What Is AI and What Dangers Does It Pose?Reading Time: 3 minutes
Does AI really pose a danger to us? Or is it all speculation?
Artificial intelligence is hard to avoid in our modern world. It’s being integrated into everything we do, and that’s giving some people cause for concern.
Why are some people worried about the effects of artificial intelligence, and what dangers does artificial intelligence pose to use?
What Is Artificial Intelligence?
Artificial intelligence is the ability of a man-made machine or system to mimic and, in some ways, even surpass human intelligence. The term was coined by computer scientist John McCarthy in 1956, but the concept itself is much older.
In his 1950 paper published in Mind, Alan Turing (the creator of the Turing Test) asked a question that baffles scientists and philosophers to this day: ‘Can machines think?’ AI is believed to have a spectrum of intelligence, roughly divided into the following three categories:
- ANI (artificial narrow intelligence): Abundant in our modern world; built for specific tasks; doesn’t have self-interest; predictable; can’t mimic human intelligence.
- AGI (artificial general intelligence): A theoretical form of AI; poses consciousness; can introspect, plan, and improve itself; fairly predictable; can mimic human intelligence.
- ASI (artificial super intelligence): A theoretical form of AI; poses superintelligence and virtually infinite cognition; unpredictable; can surpass human intelligence.
The AI we use today, ANI (aka weak AI), is mainly about pattern recognition and making programmed inferences. In the same way we humans use our senses to navigate the world around us and act accordingly, AI uses the data we give it to do all sorts of things.
Examples of AI
When you google something, AI displays the search results you’re most likely to find helpful based on the keywords in your text. For example, on YouTube, AI recommends videos you’re most likely to want to watch based on your watch history (and other factors).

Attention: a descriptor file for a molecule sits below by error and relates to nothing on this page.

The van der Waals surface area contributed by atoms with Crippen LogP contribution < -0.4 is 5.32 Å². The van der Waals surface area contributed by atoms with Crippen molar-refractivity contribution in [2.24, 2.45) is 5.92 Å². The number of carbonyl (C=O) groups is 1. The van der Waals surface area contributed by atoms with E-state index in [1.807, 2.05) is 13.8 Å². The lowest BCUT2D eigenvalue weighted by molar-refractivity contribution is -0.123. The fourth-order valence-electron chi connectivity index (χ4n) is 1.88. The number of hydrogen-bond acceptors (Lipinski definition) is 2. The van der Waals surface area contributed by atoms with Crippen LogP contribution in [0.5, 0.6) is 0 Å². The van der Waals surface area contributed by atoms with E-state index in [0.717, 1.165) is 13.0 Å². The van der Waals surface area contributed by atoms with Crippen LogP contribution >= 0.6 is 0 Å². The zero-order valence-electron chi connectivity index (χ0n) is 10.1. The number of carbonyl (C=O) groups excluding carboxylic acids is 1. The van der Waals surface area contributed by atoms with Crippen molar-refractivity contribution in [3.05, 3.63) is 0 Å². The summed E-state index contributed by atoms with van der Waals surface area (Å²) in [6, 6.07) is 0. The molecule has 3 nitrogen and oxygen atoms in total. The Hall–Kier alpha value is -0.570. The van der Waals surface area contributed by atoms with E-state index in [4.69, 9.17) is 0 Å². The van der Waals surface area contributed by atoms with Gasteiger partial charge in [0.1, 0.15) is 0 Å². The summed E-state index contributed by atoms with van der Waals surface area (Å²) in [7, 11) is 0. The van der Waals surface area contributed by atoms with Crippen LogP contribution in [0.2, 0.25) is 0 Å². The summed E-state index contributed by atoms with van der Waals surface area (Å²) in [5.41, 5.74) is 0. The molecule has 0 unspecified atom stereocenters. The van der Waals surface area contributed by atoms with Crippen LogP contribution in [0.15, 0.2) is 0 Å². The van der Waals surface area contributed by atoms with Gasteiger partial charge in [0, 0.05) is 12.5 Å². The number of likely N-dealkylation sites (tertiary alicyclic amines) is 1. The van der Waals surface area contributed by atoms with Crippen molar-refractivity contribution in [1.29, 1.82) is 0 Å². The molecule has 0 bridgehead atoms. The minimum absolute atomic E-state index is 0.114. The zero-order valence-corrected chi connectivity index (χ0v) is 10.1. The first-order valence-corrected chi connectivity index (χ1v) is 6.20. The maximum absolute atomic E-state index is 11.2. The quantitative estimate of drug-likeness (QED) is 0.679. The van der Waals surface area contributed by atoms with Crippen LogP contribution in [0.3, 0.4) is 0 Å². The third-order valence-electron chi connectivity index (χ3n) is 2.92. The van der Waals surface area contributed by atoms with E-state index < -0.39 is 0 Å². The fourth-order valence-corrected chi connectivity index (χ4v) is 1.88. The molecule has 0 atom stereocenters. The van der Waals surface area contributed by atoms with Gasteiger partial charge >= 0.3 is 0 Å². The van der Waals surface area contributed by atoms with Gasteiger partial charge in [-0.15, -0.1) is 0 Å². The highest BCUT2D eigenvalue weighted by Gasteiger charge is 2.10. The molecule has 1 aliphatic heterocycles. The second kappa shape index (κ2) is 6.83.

On Amazon, AI decides the order of the product listings, so you find what you’re looking for faster. When using the self-driving mode on a Tesla, AI uses the car’s sensors to perceive its surroundings and decide when to accelerate, make turns, hit the brakes, and more. We could go on, but you get the idea.
We made AI for the same reason we make any technology: to reduce suffering and increase pleasure. Today, AI helps us translate languages, avoid traffic jams, prevent fraud, manage inventory, automate household chores, create diet plans, trade stocks, create content, make artwork, study analytics, and more.
What Are the Risks and Dangers of Using AI?
Although AI is very helpful, it can also pose serious dangers to society. Perhaps the biggest one is unemployment. People usually enter the workforce in their 20s; that’s two decades of care and education required to make someone economically useful.
But AI can learn new things almost instantly, and improve itself with every generation, especially when the job is repetitive and predictable. And unlike human workers, machines are infinitely obedient, don’t fatigue, and don’t ask for a monthly salary or benefits—making them more productive, cheaper, and hence more profitable than human workers.
Another danger that AI poses is bias and misinformation. Humans are inherently biased, so it’d be foolish to assume that our creation of AI wouldn’t be. The difference is that we can identify our biases, but AI deems whatever data is programmed into it as objective truth.
That’s why social media companies use human moderators and fact-checkers to limit the spread of misinformation. Replace them with AI, and the whole thing crashes. That said, we are using computer vision in social media moderation to hopefully limit some of the more disturbing content posted online from reaching the eyes of unfortunate moderators.
Furthermore, AI tools are now used to impersonate celebrities, politicians, and public figures via deepfake technology and voice cloning. This is extremely dangerous for obvious reasons. Unfortunately, as the tech improves, it’ll become more difficult to tell what’s real and what’s fake.
AI Should Be a Tool, Not a Weapon
AI as a subject is very broad, and we’ve only scratched the surface. You’ve probably heard of and even tested AI chatbots like ChatGPT or Microsoft Bing’s built-in chatbot, and perhaps that’s where your interest in AI sparked.
While these AI chatbots are impressive, they are not free from the limitations of artificial intelligence.
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